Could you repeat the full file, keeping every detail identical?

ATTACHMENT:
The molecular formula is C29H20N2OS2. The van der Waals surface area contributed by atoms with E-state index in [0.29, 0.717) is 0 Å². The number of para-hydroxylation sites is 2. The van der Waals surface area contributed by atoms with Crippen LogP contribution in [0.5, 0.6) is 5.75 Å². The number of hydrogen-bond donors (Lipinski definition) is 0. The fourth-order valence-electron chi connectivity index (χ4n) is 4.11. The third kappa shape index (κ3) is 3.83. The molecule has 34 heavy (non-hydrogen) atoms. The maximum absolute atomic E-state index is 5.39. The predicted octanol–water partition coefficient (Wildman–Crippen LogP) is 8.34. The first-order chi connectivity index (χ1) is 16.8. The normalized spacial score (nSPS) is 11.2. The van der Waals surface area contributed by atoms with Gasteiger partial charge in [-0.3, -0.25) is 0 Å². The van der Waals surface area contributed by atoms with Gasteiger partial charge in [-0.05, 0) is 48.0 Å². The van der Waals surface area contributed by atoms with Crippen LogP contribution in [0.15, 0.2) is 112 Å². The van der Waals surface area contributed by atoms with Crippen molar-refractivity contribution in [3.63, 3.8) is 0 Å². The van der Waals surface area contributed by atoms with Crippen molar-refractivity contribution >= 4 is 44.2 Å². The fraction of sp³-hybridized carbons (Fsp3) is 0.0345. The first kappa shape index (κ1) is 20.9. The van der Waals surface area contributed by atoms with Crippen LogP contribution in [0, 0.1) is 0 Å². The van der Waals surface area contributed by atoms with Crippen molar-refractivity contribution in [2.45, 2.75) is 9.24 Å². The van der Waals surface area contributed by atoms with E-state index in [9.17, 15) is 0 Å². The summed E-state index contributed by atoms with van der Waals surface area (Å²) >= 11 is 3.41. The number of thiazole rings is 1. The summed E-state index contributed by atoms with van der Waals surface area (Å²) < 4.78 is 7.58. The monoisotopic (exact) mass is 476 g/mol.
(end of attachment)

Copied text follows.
The molecular formula is C29H20N2OS2. The van der Waals surface area contributed by atoms with E-state index in [0.29, 0.717) is 0 Å². The number of para-hydroxylation sites is 2. The van der Waals surface area contributed by atoms with Crippen LogP contribution in [0.5, 0.6) is 5.75 Å². The number of hydrogen-bond donors (Lipinski definition) is 0. The fourth-order valence-electron chi connectivity index (χ4n) is 4.11. The third kappa shape index (κ3) is 3.83. The molecule has 34 heavy (non-hydrogen) atoms. The maximum absolute atomic E-state index is 5.39. The predicted octanol–water partition coefficient (Wildman–Crippen LogP) is 8.34. The first-order chi connectivity index (χ1) is 16.8. The normalized spacial score (nSPS) is 11.2. The van der Waals surface area contributed by atoms with Gasteiger partial charge in [-0.3, -0.25) is 0 Å². The van der Waals surface area contributed by atoms with Gasteiger partial charge in [-0.05, 0) is 48.0 Å². The van der Waals surface area contributed by atoms with Crippen LogP contribution in [0.15, 0.2) is 112 Å². The van der Waals surface area contributed by atoms with Crippen molar-refractivity contribution in [3.63, 3.8) is 0 Å². The van der Waals surface area contributed by atoms with Crippen molar-refractivity contribution >= 4 is 44.2 Å². The fraction of sp³-hybridized carbons (Fsp3) is 0.0345. The first kappa shape index (κ1) is 20.9. The van der Waals surface area contributed by atoms with Crippen LogP contribution in [0, 0.1) is 0 Å². The van der Waals surface area contributed by atoms with Crippen molar-refractivity contribution in [2.45, 2.75) is 9.24 Å². The van der Waals surface area contributed by atoms with E-state index in [9.17, 15) is 0 Å². The summed E-state index contributed by atoms with van der Waals surface area (Å²) >= 11 is 3.41. The number of thiazole rings is 1. The summed E-state index contributed by atoms with van der Waals surface area (Å²) < 4.78 is 7.58. The monoisotopic (exact) mass is 476 g/mol.